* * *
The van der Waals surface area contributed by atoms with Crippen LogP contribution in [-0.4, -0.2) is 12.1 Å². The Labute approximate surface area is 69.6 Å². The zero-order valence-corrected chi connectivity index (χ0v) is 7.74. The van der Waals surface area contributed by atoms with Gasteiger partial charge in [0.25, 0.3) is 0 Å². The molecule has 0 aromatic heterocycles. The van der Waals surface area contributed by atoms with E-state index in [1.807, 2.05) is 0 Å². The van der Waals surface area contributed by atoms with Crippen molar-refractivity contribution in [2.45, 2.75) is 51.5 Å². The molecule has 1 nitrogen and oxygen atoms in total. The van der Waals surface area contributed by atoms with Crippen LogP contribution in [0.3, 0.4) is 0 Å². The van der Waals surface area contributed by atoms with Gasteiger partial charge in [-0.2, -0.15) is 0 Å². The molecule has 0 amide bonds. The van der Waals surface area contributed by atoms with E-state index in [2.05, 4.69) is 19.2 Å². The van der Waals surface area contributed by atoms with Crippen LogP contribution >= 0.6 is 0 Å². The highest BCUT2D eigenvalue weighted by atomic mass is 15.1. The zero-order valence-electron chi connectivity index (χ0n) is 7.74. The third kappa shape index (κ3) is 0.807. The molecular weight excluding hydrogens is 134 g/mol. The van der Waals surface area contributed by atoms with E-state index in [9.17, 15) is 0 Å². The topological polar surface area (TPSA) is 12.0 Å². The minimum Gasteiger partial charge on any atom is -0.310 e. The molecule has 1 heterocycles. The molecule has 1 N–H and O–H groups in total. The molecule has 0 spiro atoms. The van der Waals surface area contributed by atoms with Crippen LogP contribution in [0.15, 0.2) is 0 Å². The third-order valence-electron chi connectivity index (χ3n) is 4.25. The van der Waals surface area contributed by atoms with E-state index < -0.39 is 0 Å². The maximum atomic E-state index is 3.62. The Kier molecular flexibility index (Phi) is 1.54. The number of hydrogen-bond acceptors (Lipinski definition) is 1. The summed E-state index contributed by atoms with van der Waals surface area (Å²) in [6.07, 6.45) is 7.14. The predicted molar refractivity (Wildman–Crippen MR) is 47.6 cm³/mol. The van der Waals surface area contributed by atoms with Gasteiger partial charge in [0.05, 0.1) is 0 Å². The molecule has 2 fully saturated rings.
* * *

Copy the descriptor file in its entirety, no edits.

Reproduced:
The van der Waals surface area contributed by atoms with Crippen LogP contribution in [-0.4, -0.2) is 12.1 Å². The Labute approximate surface area is 69.6 Å². The zero-order valence-corrected chi connectivity index (χ0v) is 7.74. The van der Waals surface area contributed by atoms with Gasteiger partial charge in [0.25, 0.3) is 0 Å². The molecule has 0 aromatic heterocycles. The van der Waals surface area contributed by atoms with E-state index in [1.807, 2.05) is 0 Å². The van der Waals surface area contributed by atoms with Crippen molar-refractivity contribution in [2.45, 2.75) is 51.5 Å². The molecule has 1 nitrogen and oxygen atoms in total. The van der Waals surface area contributed by atoms with Crippen LogP contribution in [0.3, 0.4) is 0 Å². The van der Waals surface area contributed by atoms with Gasteiger partial charge in [-0.2, -0.15) is 0 Å². The molecule has 0 amide bonds. The van der Waals surface area contributed by atoms with E-state index in [2.05, 4.69) is 19.2 Å². The van der Waals surface area contributed by atoms with Crippen LogP contribution >= 0.6 is 0 Å². The highest BCUT2D eigenvalue weighted by atomic mass is 15.1. The zero-order valence-electron chi connectivity index (χ0n) is 7.74. The third kappa shape index (κ3) is 0.807. The molecular weight excluding hydrogens is 134 g/mol. The van der Waals surface area contributed by atoms with E-state index in [9.17, 15) is 0 Å². The topological polar surface area (TPSA) is 12.0 Å². The minimum Gasteiger partial charge on any atom is -0.310 e. The molecule has 1 heterocycles. The molecule has 1 N–H and O–H groups in total. The molecule has 0 spiro atoms. The van der Waals surface area contributed by atoms with Crippen LogP contribution in [0.15, 0.2) is 0 Å². The third-order valence-electron chi connectivity index (χ3n) is 4.25. The van der Waals surface area contributed by atoms with E-state index < -0.39 is 0 Å². The maximum atomic E-state index is 3.62. The Kier molecular flexibility index (Phi) is 1.54. The number of hydrogen-bond acceptors (Lipinski definition) is 1. The summed E-state index contributed by atoms with van der Waals surface area (Å²) in [6.07, 6.45) is 7.14. The predicted molar refractivity (Wildman–Crippen MR) is 47.6 cm³/mol. The van der Waals surface area contributed by atoms with Gasteiger partial charge in [0.05, 0.1) is 0 Å². The molecule has 2 fully saturated rings.